Accommodation layout of the Cape Deseada 36TC
Interior layout is much like the 32, with some differences. The main benefit is that all berths are more than 2m in length, the aft double being 2.3m long. The offset V-berth in the forecabin has a chain locker under the head of the port berth, fed by an anchor windlass on the sunken foredeck. The chain pipe is a reinforced rubber hose to stop the chain from rattling crew out of their sleep.

The layout plan might be described as boring but it offers safety at sea rather than party space for lying against a marina dock. Everywhere that you go inside this boat you will have things to grab onto or to lean against when needed on bouncy water. 
Deck plan and profile of the Cape Deseada 36TC
The hull has a long waterline and fine bow, for easy motion and performance in a wide range of conditions. The lapstrake hull is skinned with plywood over stringers and bulkheads. Construction is within the capabilities of a reasonably skilled amateur, it doesn't need professional boatwright skills. The ballast is bolted through deadwood and the rudder is transom-hung for simplicity. The skin in the ballast area is glass-reinforced inside- and out, with the glass wrapping over the plywood internal structure of backbone and floors as well.
Midship section of Cape Deseada 36TC
Read more about this and our other designs on our main website or our mobile website.

Wednesday, December 1, 2021

CC19 Dayboat, Family Daysailer & Camp-Cruiser

 I designed the Cape Cutter 19 in 2000, as a little GRP production trailer-sailer for Cape Cutter Yachts. A few years later I added a plywood version for amateur builders, now with nearly 90 plywood boats in 28 countries. Since then I have been asked a few times for an open day-sailer version. Here it is, the CC19 Dayboat.

This is more than a basic day-sailer though, the cockpit is proportioned for up to 6 people to sleep comfortably on airbeds on the cockpit sole and seats, as a camp-cruiser. That space also means that a family of 6 or more can all sail together for day-sailing and picnic cruises rather than taking turns.

Gaff rig of CC19 Dayboat
The Cape Cutter 19 has a great reputation for surprising speed in light to moderate breeze and seaworthiness in strong winds and big seas. Those same characteristics are passed on to this version. In line with that seaworthiness, the cockpit is above waterline and self-draining, with any water from a boarding wave exiting via two routes, through the engine well and the centreboard casing. The 16 independent buoyancy compartments under the cockpit and seating further increase the safety.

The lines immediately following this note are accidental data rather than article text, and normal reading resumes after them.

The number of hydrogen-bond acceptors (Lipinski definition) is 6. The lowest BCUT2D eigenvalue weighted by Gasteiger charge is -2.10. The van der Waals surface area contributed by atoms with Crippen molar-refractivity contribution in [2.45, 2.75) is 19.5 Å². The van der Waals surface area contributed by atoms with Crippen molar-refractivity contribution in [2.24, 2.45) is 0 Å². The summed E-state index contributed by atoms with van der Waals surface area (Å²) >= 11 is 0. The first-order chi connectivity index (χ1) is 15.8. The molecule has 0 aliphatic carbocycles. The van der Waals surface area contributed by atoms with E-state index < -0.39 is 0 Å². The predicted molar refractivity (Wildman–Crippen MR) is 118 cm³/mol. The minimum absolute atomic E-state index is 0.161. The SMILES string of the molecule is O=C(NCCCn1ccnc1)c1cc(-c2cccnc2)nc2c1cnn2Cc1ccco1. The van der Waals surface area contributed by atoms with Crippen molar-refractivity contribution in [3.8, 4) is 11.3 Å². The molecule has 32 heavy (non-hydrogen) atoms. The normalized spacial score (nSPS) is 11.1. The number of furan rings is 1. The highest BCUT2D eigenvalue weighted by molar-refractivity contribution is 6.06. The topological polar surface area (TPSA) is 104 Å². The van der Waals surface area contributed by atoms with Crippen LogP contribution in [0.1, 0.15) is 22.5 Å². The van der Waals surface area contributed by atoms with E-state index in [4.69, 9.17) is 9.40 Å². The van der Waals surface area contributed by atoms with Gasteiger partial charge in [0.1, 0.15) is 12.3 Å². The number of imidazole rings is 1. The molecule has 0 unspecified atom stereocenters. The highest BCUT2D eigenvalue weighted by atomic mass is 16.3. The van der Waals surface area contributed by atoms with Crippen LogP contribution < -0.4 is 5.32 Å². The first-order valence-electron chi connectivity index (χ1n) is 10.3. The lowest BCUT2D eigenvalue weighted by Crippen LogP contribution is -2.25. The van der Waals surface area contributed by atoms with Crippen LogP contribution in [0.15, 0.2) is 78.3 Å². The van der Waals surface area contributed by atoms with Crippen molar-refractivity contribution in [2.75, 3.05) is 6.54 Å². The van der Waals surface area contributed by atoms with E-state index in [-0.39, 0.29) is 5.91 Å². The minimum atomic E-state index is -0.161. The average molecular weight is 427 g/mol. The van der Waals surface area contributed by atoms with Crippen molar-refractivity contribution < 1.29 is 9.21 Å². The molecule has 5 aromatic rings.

Deck & cockpit layout 

 The forward seats fold down to add floor space when needed. Under the foredeck is a small lockable cuddy for safe and dry storage. At the other end, the outboard engine sits in a well, with a dam around it to contain oil spills. The motor is covered by a hinged hatch over the top and a door in front. The motor sits just ahead of the balanced transom-hung rudder, for quick helm response when motoring in tight spaces.

The sail plan is the same as the Cape Cutter 19 and should be sailed the same way. There are three headsails, Genoa, Yankee and staysail/jib. The Genoa should be used with the main in light to moderate breeze for best speed. For those who prefer a true cutter rig, use the Yankee along with the staysail and mainsail. For strong winds use the staysail as a working jib along with the mainsail, reefed as needed for the wind strength.

The mast is stepped in a tabernacle for easy raising/lowering and the bowsprit folds aft. The main forestay goes to the stemhead, with the staysail either hanked or on a furler. The Genoa or Yankee can be on a soft furler or top-down furler.

Section through centreboard casing
The centreboard is glass-sheathed plywood, ballasted with a lead insert. Primary ballast is internal, in the bilge and glassed over to secure it in place. My client for this design chose to keep the solid ballast of the Cape Cutter 19 rather than change to less effective water ballast.

This boat can be built from plans, which include full-size Mylar patterns of the bulkheads, backbone and transom. We also offer Mylar skin patterns as an optional extra. A plywood CNC kit comprising bulkheads, backbone and all skin panels can also be supplied.

See more of this and our other designs on our main website or our mobile website.